73: Biofeedback Cat

73: Biofeedback Cat

From Chicken Soup for the Soul: My Very Good, Very Bad Cat

Biofeedback Cat

Fun fact: Studies have shown that people can reduce their chances of a heart attack by having a cat.

Fear-induced aggression. That is what the veterinarian and animal behaviorist called it. Finally, we had a name to describe what could turn my otherwise affectionate cat into a tormented beast.

I first noticed there was a problem when Mindy was a few months old. Arriving home from work, I dropped a bag of groceries and cans crashed to the floor. Mindy, who had met me at the door, now cowered behind the kitchen table. Not thinking too much of it, I reached out a hand to pet and reassure her. The yowl that arose was unlike anything I had ever heard before. I froze. The possibility of being attacked by my own cat was suddenly very real.

I snatched my hand back and quickly retreated. Minutes later, I was making supper when a long tail looking like a bottlebrush appeared in the doorway. I backed away cautiously, but my fears were unfounded. The little cat started purring and rubbing her silver-gray head against my ankles.

I was puzzled but pleased at the change in her attitude. Later I sat down at my piano, and as the music filled the house, Mindy stretched her little body, no longer arched in defence, and closed her eyes. We ended the evening on a happy note.

As weeks went by, I observed her more carefully and discovered that she over-reacted to sudden noises and movements. Simple things, like dropping the TV remote or someone knocking loudly on the door, would bring on a reaction of the now-familiar threatening growls. These often escalated to bloodcurdling yowls, which could make the hairs on a person’s neck stand up.

Contradictory as it may sound, Mindy was affectionate and tolerant between such episodes. She’d calmly sprawl on her back while I clipped her nails. She loved baths and enjoyed the hair dryer afterward. She was fond of riding in the car, and we travelled many miles together.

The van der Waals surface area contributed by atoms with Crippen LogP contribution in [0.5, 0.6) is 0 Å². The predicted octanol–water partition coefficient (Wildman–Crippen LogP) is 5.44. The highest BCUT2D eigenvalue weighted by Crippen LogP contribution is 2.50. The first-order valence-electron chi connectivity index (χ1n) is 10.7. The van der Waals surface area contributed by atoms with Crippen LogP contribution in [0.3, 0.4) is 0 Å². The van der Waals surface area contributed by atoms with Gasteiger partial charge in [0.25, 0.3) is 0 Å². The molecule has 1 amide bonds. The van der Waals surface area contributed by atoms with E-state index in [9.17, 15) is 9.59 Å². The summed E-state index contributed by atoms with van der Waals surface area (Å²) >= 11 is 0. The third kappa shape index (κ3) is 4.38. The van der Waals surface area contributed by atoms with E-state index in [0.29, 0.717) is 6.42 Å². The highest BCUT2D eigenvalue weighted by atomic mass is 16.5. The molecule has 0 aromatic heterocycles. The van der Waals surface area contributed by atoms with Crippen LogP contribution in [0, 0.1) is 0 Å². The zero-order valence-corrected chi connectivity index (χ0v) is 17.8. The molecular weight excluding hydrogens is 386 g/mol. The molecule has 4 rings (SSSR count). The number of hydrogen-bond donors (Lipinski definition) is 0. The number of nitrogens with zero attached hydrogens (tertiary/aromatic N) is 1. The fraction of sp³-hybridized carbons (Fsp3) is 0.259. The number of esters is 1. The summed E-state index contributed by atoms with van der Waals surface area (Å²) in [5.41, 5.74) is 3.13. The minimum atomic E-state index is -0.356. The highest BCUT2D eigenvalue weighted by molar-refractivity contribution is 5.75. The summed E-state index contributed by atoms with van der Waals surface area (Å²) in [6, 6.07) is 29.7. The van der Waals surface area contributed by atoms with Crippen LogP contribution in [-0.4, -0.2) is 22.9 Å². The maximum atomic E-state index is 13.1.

As I started to piece together this tangled web of Mindy’s psyche, I realized that my pet often reacted to my own stress level: my frustration and anger when I dropped the groceries, my startled reaction to an unexpected knock on the door. I realized that I had to find a way to deal with rude drivers and work stress before I got home, because Mindy would tune in to my own emotions. If I was sad or feeling discouraged, she would jump on my lap and pat my face with that big, fluffy paw as if to console me. And on the days when I did not want to be bothered, she’d lie at a distance and respect my need for space.

I turned to the Internet for information to understand my cat better and was soon participating in a study led by a group of researchers in the United States. The result? The relationship between Mindy and me was a classic example of “twinship.” The research paper said, “In the study, twinship was represented in animals described as being very adept at reading body language and external cues, along with being very focused on their human companions. Therefore, it would often seem like they were capable of being able to ‘read minds.’ ”